Hardware, driver status

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Recent updates

Port multiplier support is maturing. A few SAS/SATA controllers now supported.

Hardware support

Intel ICH "IDE" mode

Driver name: ata_piix

Summary: No TCQ/NCQ. Looks like a PATA controller, but with a few added, non-standard SATA port controls. Hardware does not support hotplug. "Warmplug" support is possible.

Update: ICH6/7/8 include support for addressing the SATA PHY registers. This is not yet supported in Linux, mainly because some BIOS do not fill in the necessary (PCI BAR) resources.

Update: Boot-time, probe-time issues continue to persist in some cases, related to the "PCS" register. The ata_piix driver in 2.6.18 and later provides a "force_pcs" module option to help users deal with this (values: 0=default, 1=ignore PCS, 2=honor PCS). Play around with 'force_pcs' if you have device detection problems.

AHCI (newer Intel ICH, ULi, others)

Driver name: ahci

Supported chipsets in kernel 2.6.25 are

AMD SB600/700/800
Intel ICH6 - ICH10, ESB2 and Tolapai.
JMicron 360,361,363,365,366
Marvell 6121,6145
SiS 966, 968
ULi M5288
VIA vt8251

Summary: Full NCQ support, full SATA control including hotplug and PM.

See also the AHCI driver page.

Note1: AHCI specification is completely open.

Note2: ATI, Intel, JMicron, NVIDIA, SiS, ULi and VIA are currently known to have deployed AHCI in their chipsets.

Hopefully others will follow. AHCI is a nice, open design.

Promise TX2/TX4

Driver name: sata_promise

Summary: No TCQ. Newer cards support NCQ. Full SATA control including hotplug and PM on all.

Promise SX4

Driver name: sata_sx4

Summary: No TCQ/NCQ. No SATA control (bridged PATA solution), so hotplug and SATA PM are not possible.

Issue #6: The SX4 hardware is not fully utilized by the Linux kernel driver. The SX4 hardware includes an on-board DIMM and hardware XOR offload. Using the on-board DIMM as cache, and issuing each RAID transaction once (instead of once for each disk), will result in increased performance, but the driver doesn't do that yet. SX4 hardware is very "RAID friendly", particularly RAID1/5. Users may wish to use the Promise driver to fully utilize the hardware.

Issue #7: With certain DIMMs (make sure they are top-quality ECC registered), there have been reports of data corruption.

Promise SX8

Driver name: sx8

Summary: Per-host queues, mostly full SATA control via firmware, including hotplug, PM, TCQ and NCQ support.

Not suited to libata architecture, a separate block driver "sx8" has been written for this hardware.

Needs ATAPI support, so it may wind up using libata after all, for the non-disk devices.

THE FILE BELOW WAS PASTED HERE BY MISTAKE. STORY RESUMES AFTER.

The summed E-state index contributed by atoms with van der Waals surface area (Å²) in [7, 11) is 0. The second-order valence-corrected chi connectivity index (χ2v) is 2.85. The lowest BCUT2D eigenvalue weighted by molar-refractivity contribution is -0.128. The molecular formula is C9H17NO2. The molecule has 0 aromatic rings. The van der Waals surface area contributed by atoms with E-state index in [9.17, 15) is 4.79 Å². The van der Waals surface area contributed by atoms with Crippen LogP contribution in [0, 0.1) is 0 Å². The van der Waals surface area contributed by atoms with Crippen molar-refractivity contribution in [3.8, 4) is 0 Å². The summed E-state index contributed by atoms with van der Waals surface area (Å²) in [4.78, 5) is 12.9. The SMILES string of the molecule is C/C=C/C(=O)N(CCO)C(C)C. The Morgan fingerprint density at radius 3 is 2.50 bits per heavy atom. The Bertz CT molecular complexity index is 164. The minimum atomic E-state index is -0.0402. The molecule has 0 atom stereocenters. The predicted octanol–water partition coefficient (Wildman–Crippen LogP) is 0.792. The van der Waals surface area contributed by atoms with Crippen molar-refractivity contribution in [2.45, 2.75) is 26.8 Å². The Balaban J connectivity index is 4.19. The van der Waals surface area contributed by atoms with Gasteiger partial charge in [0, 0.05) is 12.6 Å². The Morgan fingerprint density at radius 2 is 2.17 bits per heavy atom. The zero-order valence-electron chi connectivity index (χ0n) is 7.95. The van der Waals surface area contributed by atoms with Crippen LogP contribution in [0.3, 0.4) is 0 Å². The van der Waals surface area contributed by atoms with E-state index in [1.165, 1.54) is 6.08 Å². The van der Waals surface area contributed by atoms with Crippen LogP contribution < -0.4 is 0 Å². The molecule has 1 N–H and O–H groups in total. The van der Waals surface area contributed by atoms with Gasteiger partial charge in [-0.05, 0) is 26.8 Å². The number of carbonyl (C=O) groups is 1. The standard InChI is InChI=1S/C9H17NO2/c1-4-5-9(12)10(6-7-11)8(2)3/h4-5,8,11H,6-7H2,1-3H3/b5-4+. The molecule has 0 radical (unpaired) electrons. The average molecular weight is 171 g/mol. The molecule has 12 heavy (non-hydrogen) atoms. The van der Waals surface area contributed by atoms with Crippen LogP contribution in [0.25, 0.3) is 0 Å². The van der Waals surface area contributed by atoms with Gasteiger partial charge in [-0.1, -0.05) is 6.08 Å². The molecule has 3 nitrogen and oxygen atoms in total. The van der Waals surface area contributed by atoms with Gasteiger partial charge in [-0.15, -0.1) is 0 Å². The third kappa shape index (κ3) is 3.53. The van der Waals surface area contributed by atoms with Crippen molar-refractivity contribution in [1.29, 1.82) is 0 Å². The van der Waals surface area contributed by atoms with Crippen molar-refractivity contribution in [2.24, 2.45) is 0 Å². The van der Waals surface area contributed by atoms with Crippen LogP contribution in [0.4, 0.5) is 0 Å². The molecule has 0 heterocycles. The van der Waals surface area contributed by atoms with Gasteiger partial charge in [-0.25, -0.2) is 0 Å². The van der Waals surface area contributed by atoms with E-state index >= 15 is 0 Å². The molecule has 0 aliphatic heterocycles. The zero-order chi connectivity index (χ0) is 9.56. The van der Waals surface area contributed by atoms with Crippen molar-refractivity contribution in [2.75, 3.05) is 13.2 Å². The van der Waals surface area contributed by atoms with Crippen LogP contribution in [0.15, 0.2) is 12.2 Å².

Silicon Image 3112/3114/3512

Driver name: sata_sil

Summary: No TCQ/NCQ. Looks like a PATA controller, but with full SATA control including hotplug and PM.

Silicon Image 3124

Driver name: sata_sil24

Supported chipsets in kernel 2.6.25 are sil-3124, sil-3131, sil-3132, and sil-3531.

Summary: Full TCQ/NCQ support, with full SATA control including hotplug and PM.

The 3124 is a nice, open design.

sata_sil24 has FIS-switching Port Multiplier support. It generally works quite well but there are some known bandwidth limitations which show up with the higher bandwidth requirements from PMP.

  1. The PCI-X variant (3124) on 32 bit PCI @ 33MHz can reach the PCI bus limit.
  2. I don't know how well it performs on a PCI-X bus with higher bandwidth limit. If you have some numbers, please let me know.
  3. The PCI-e variant (3132) has enough host side bandwidth to saturate the SATA bus (300MB/s) but due to limitations in the number of posted requests, it maxes out at around 120MB/s when the PCI-e Max Payload Size is set to the minimum of 128bytes which is the setting used by most consumer motherboards. Some highend boards have options to configure Max Payload Size to higher values (e.g. MSI K8N Neo4-F and Neo4 Platinum) and allow 3132 to reach higher throughput.


Driver name: sata_svw

Summary: Huge per-device queues, full SATA control including hotplug and PM for the "Frodo4" and "Frodo8" boards. Apple K2 SATA, which also uses this chipset, has all the feature of Frodo4/8 save the host DMA queueing feature ("QDMA"). QDMA supports legacy TCQ, but not NCQ.

Update: Newer cards support NCQ via QDMA.


Driver name: sata_via

Summary: No TCQ/NCQ. Looks like a PATA controller, but with full SATA control including hotplug and PM.

NOTE: Newer VIA chipsets are AHCI, and use the ahci driver rather than the sata_via driver.


Driver name: sata_nv

Summary: No TCQ/NCQ in early chipsets. NCQ support added in later chipsets (nForce4 and later). Looks like a PATA controller, but with full SATA control including hotplug and PM.

nForce4 (CK804/MCP04) chipsets support 64-bit DMA and NCQ using the chipset's ADMA interface. This is now not enabled by default due to some reported issues, such as with hotplug and with command timeouts on some systems. If desired, this support can be enabled using the adma=1 module option to sata_nv.